Katelyn was incredibly informative regarding the ongoing work of non-governmental organizations like EDF and I want to thank her for taking the time to speak with me! We are at a critical point in the effort to mitigate the effects of climate change and though it appears that U.S. leadership plans on pushing for green investment, organizations like EDF will be what holds power to account.

Reflective Thoughts on ICSD 2020 Plenary 3: A Window to Broader Disconnects

“Universal access to online education and telemedicine are technically possible within a year”, was one of the departing thoughts given by Jeffery Sachs, President of Sustainable Development Solutions Network (SDSN), to conclude ICSD 2020’s Plenary 3: Multilateral Financing of the SDGs: African & Asian Experiences. The major barrier in Sachs eyes: political will. Easy enough fix, right? This assertion, eye-popping on its face was even more so in contrast with the other speakers that were included in the Plenary. Amadou Thierno Diallo, Director of Global Practices, Economic and Social Infrastructure, Islamic Development Bank Group (IsDBG), provided an overview of recent strides undertaken in the realm of Islamic finance, and established a fundamental alignment of Islam and the pillars of sustainable development. Chief Nathaniel Ebo Nsarko, Executive Director, Millennium Promise outlined multiple initiatives throughout Africa that aligned with specific Sustainable Development Goals (SDG’s) from improvements in school lunches to secondary education bakeries. Bernard Woods, Director, Results Management and Aid Effectiveness Division (SPRA), Strategy, Policy and Review Department (SPD), Asian Development Bank, provided an honest perspective on the state of SDG implementation in the South Pacific, and the vast improvements needed to get the region back on track.

The common thread running through the challenges faced by these diverse areas of the world was not political will or access to capital, but institutional capacity. Islamic finance has been relegated to regional conferences and conventions. Amadou Thierno descirbed it as being largely  ignored by the international community or written off as a boon for wealthy communities at the expense of the impoverished. His largest concern was international support and marketing geared to new investors. In his words, “the Islamic Development Bank does not simply want to be a bank for development but for developers”. Chief Nathaniel Ebo Nsarko prided himself on the individual programs that have been made in local communities, and rightfully so – it was one of the few examples of tangible impacts showcased throughout the Plenary – but acknowledged the need to increase individual country capacity to increase tax revenues if they wanted a fair shot at achieving the SDG’s by 2030. Bernard Woods began his section with a blunt statement: the South Pacific was not on target before COVID-19, and is much less so now. He showcased the miniscule amount of financing that comes from international aid relative to the total amounts that will be required to achieve SDG’s by 2030. Here was another instance of an inability to collect appropriate levels of tax revenue. Institutional capacity needs to be the focus.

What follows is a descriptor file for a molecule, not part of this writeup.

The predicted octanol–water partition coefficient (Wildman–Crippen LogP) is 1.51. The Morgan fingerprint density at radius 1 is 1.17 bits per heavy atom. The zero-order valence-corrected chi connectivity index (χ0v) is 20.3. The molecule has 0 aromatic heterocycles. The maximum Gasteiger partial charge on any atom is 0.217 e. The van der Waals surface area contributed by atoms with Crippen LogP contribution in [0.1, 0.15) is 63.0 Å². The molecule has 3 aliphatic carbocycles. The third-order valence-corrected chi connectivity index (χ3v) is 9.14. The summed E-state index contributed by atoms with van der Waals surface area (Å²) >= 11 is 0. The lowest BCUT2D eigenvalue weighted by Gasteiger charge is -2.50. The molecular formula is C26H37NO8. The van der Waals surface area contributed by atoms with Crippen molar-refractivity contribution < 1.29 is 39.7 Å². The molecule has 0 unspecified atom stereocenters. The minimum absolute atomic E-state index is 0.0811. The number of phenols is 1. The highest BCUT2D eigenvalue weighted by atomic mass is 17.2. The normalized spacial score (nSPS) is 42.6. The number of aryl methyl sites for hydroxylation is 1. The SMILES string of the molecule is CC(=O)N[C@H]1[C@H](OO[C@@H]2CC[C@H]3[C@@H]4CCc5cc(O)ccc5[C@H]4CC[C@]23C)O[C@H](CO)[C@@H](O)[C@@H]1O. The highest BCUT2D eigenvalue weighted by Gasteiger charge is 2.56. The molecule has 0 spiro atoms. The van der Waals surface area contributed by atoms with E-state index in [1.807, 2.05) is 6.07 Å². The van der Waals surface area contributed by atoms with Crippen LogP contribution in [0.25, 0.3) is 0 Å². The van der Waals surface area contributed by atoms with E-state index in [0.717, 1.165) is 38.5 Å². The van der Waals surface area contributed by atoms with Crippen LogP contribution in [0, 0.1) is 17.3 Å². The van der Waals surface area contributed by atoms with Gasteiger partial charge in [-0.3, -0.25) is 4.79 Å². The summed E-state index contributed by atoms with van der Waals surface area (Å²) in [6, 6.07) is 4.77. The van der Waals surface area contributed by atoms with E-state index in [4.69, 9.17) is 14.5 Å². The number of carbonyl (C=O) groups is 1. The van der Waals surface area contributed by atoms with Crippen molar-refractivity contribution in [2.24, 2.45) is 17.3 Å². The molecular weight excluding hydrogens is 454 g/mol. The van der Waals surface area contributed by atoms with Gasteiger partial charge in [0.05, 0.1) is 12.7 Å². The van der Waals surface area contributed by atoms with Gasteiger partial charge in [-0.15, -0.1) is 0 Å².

This challenge reminded me of our forum posts and class discussions regarding National Adaptation Programmes of Action (NAPAs). As a vehicle for Least Developed Countries (LDCs) to outline immediate and urgent needs regarding anticipated climate impacts, many countries are focused on improvements to vital, life-sustaining areas like water infrastructure and food security, but embedded in those improvements is a need for institutional direction and community engagement. LDCs require investment and direction not just in their technical capabilities, but in their institutions that will be needed to sustain initiatives over time after initial international or private investment has been depleted.

Returning the concluding remarks of Mr. Sachs, I am sure that he understands this as a vital component of success in fully achieving the SDGs on the timeline outlined by the UN’s 2030 Agenda. I am sure that the intent was to end the discussion on a hopeful note and he was speaking in the context of specific projects. However, the question he was addressing was “how realistic is the 2030 timeframe?”. Given the nature of the question, and the commonalities discussed by the previous speakers, the focus on technological leapfrogging seemed detached from the broader conversation. He framed his political solutions through a United States-centric lens, and evoked the 1960’s space race as an example of what can be accomplished through human ingenuity and grit. It spoke to a larger problem of glossing over the specific and nuanced structural issues that are faced in the areas that SDG’s are designed to develop. Not mentioning institutional challenges in favor of a focus on technological capabilities when addressing a question on pragmatism is indicative of challenges faced in multilateral negotiations.